O.C. Grills Billing System Maker
A $17-million computerized billing system designed to track Orange County’s indigent healthcare costs but which hasn’t worked for two years should be operating by December, the manufacturer told a skeptical Board of Supervisors on Tuesday.
The county has been forced to prepare medical bills for its various healthcare services through an outdated computer system -- at a cost of at least $475,000 -- since September 2003, when the new system debuted and immediately malfunctioned.
The computer system, from Cerner Corp. of Kansas City, Mo., was supposed to begin operating in July 2002.
“There is a time for finger-pointing ... and we’re pointing it at Cerner,” said Supervisor Chris Norby. He criticized the company’s product and a lawsuit filed this month by Cerner officials to keep its contract with the county from being publicly disclosed.
Cerner Corp., with annual sales of $1.6 billion, makes clinical, financial and managerial software for healthcare organizations. Orange County bought its system in January 2001, with the promise that it would integrate patient record-keeping and submit bills electronically to the state for Medi-Cal reimbursement.
But the promised savings didn’t materialize as the system malfunctioned from the get-go.
County workers in recent weeks slogged through a backlog of bills that were due to the state by March 1, for billings from September. In the past three weeks, 91% of October’s bills, 89% of November’s bills and 70% of December’s bills have been submitted to the state, said Dave Riley, chief compliance officer for the Health Care Agency.
The county hasn’t yet lost any money from tardy bills, officials insisted. About 10% of the bills being submitted through the county’s 20-year-old computer system have been sent back with errors; those bills are being resubmitted, Riley said.
“I just want to know if [the system] is going to work,” Supervisor Bill Campbell said Tuesday after a 20-minute back-and-forth between the board and Mike Neal, Cerner’s western regional vice president.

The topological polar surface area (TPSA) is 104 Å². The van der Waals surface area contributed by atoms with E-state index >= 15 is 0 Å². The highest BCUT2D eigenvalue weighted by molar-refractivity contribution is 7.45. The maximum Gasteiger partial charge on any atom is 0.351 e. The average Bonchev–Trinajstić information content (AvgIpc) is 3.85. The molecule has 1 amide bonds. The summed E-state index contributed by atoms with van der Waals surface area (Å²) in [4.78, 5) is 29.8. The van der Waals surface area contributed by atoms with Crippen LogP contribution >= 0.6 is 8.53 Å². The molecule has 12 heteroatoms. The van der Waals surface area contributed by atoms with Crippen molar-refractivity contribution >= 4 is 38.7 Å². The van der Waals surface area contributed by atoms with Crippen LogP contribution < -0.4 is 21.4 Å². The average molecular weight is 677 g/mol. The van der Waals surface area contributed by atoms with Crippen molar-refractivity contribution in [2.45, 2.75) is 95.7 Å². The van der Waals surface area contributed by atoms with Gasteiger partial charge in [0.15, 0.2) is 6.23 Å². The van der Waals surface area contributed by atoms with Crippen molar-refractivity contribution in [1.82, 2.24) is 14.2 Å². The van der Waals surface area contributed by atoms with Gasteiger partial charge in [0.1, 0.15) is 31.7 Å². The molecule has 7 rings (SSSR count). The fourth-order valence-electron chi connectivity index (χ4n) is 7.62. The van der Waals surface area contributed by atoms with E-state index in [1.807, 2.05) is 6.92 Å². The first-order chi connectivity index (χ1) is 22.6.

Neal assured supervisors that the company was confident that software enhancements to be installed in April and May would fix the problems -- prompting Norby to remark that the company made similar assurances three years ago.
“They haven’t done anything they said they would in their contract,” Norby said in a later interview. He said he has reviewed the document but has been barred by county attorneys from publicly disclosing it because of Cerner’s lawsuit.
A May 24 deadline for installing new software was set by the county this month. If the company can’t comply, the county will probably set a new deadline, Norby said.
“At some point, we have to work to get this done,” he said. “It’s like you have a contractor who’s building your house and they’re a year behind schedule. We hate to go to litigation because then the whole thing shuts down.”
But, he said, the county should charge Cerner for the cost of duplicate billing. “This shouldn’t come out of our pocket,” Norby said.
The Health Care Agency’s Riley blamed some of the problems on requirements in the Health Insurance Portability and Accountability Act of 1996, commonly known as HIPAA, which mandates better privacy protection for patient medical records.
The state requires Medi-Cal bills to be sent through a new format, he said, one that neither the old computer system nor the new Cerner system could produce.
Hospitals, insurers and pharmacies had until April 2003 to comply.
Neal said company officials would present their next update to the board at its April 20 meeting.